Tēnā koutou e te whānau,
This week I gave a presentation on how stigma affects me as a mental health professional with lived experience of mental distress. Sharing my own experiences brought up some feelings of anxiety beforehand, and vulnerability afterwards. These feelings are uncomfortable, but sometimes we need to lean into discomfort in order to live a rich and meaningful life. I know that sharing my experiences has helped other people feel less alone, and has empowered some allies to make changes in their workplaces.
As a queer woman, with experience of mental distress, I have had many experiences of being treated as different, less-than, less-worthy. I have internalised some of those messages. I don’t want to make anyone else feel like that. But I know the reality is that there will be times when I do treat people with less value. I work in the health sector, and research has repeatedly shown that people receive different treatment based on ethnic bias. Māori are less likely to receive screening, early interventions, pain relief… even the time health providers spend in consultations with Māori is less than with non-Māori.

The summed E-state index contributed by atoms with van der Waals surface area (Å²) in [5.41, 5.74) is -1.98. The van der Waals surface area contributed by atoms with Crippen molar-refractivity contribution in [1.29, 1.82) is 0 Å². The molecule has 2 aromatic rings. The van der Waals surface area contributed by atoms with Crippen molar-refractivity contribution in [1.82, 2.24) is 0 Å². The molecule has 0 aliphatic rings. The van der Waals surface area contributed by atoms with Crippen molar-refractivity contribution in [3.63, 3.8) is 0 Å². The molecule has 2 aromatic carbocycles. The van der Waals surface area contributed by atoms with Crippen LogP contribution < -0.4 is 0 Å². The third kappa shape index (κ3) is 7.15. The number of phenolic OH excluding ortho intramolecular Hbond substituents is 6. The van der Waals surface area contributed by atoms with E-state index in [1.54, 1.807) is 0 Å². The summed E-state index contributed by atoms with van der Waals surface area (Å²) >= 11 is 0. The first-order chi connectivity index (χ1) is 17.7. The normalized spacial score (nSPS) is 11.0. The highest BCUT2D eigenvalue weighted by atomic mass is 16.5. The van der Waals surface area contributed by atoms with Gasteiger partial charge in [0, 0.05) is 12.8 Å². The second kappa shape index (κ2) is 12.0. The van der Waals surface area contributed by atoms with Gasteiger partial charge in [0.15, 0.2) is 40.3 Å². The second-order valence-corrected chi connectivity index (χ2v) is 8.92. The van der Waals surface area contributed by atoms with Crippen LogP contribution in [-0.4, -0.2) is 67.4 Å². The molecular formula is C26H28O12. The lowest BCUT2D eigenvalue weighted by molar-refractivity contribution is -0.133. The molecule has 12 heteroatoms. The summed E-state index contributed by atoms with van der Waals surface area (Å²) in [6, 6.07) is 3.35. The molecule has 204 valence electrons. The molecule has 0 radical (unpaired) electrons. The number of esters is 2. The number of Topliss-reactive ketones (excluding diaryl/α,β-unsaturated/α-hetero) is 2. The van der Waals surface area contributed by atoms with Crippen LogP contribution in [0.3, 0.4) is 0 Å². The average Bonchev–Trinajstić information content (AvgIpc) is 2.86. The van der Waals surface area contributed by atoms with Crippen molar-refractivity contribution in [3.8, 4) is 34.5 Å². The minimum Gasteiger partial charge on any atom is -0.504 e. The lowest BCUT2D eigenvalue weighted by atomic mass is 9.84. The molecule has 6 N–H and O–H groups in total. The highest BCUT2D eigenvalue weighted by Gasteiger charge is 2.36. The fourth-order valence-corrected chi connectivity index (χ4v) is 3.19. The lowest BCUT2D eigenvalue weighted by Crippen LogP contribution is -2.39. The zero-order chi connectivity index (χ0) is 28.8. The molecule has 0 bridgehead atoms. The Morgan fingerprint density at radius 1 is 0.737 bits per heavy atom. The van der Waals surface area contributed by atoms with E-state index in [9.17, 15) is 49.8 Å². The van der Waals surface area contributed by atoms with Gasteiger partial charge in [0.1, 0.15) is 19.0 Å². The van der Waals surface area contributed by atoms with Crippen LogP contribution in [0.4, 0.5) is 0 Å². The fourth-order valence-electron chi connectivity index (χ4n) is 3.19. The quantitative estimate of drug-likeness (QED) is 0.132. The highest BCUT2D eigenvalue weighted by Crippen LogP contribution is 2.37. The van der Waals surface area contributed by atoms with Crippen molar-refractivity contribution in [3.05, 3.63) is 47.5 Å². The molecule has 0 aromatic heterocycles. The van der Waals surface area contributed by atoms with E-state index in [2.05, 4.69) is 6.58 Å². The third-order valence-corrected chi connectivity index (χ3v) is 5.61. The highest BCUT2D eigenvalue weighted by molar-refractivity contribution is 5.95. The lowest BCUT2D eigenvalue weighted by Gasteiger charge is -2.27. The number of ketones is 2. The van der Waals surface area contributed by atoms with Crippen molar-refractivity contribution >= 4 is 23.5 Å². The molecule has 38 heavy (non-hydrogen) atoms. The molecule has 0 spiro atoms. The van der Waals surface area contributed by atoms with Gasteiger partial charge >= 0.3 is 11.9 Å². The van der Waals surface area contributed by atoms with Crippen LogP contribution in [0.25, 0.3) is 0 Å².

This week is the anniversary of the invasion of Pārihaka. In recent years, there have been significant steps in the healing journey, including a government apology, and compensation. These actions are important. But healing the soul wounds caused by the violent events of our history is inhibited when people are still experiencing the violence of colonisation and racism.
If you have not read Shelley Burne-Field’s essay, the grind of racism (https://e-tangata.co.nz/reflections/the-grind-of-racism/), I urge you to do so. I found it painful and unsettling to read.
What discomfort might we as a community need to lean in to, to enable healing, and to create a society where all are valued.
Ngā mihi aroha, nā
To view the full-e-news click on this link: https://mailchi.mp/555d9efd8fe4/this-weeks-newsletter-from-st-andrews-on-the-terrace-3910581?e=[UNIQID]